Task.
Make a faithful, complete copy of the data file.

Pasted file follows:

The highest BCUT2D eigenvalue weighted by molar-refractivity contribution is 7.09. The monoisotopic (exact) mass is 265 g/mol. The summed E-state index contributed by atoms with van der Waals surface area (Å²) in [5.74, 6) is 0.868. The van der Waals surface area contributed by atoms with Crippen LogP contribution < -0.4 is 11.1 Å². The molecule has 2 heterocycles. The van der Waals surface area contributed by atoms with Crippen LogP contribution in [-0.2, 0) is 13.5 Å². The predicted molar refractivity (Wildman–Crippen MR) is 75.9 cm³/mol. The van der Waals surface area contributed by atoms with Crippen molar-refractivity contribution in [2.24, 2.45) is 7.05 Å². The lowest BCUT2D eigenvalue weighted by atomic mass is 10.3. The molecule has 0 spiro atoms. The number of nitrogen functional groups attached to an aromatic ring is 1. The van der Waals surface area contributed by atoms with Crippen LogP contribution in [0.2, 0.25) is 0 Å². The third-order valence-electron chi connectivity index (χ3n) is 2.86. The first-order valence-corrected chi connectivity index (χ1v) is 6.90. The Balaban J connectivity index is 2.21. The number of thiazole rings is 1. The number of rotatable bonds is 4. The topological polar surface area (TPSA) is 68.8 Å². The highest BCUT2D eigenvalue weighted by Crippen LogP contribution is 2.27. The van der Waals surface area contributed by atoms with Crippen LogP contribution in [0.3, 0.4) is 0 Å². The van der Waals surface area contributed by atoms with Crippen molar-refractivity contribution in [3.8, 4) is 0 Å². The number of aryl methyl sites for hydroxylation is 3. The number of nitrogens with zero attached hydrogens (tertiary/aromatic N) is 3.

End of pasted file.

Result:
The highest BCUT2D eigenvalue weighted by molar-refractivity contribution is 7.09. The monoisotopic (exact) mass is 265 g/mol. The summed E-state index contributed by atoms with van der Waals surface area (Å²) in [5.74, 6) is 0.868. The van der Waals surface area contributed by atoms with Crippen LogP contribution < -0.4 is 11.1 Å². The molecule has 2 heterocycles. The van der Waals surface area contributed by atoms with Crippen LogP contribution in [-0.2, 0) is 13.5 Å². The predicted molar refractivity (Wildman–Crippen MR) is 75.9 cm³/mol. The van der Waals surface area contributed by atoms with Crippen molar-refractivity contribution in [2.24, 2.45) is 7.05 Å². The lowest BCUT2D eigenvalue weighted by atomic mass is 10.3. The molecule has 0 spiro atoms. The number of nitrogen functional groups attached to an aromatic ring is 1. The van der Waals surface area contributed by atoms with Crippen LogP contribution in [0.2, 0.25) is 0 Å². The third-order valence-electron chi connectivity index (χ3n) is 2.86. The first-order valence-corrected chi connectivity index (χ1v) is 6.90. The Balaban J connectivity index is 2.21. The number of thiazole rings is 1. The number of rotatable bonds is 4. The topological polar surface area (TPSA) is 68.8 Å². The highest BCUT2D eigenvalue weighted by Crippen LogP contribution is 2.27. The van der Waals surface area contributed by atoms with Crippen LogP contribution in [0.3, 0.4) is 0 Å². The van der Waals surface area contributed by atoms with Crippen molar-refractivity contribution in [3.8, 4) is 0 Å². The number of aryl methyl sites for hydroxylation is 3. The number of nitrogens with zero attached hydrogens (tertiary/aromatic N) is 3.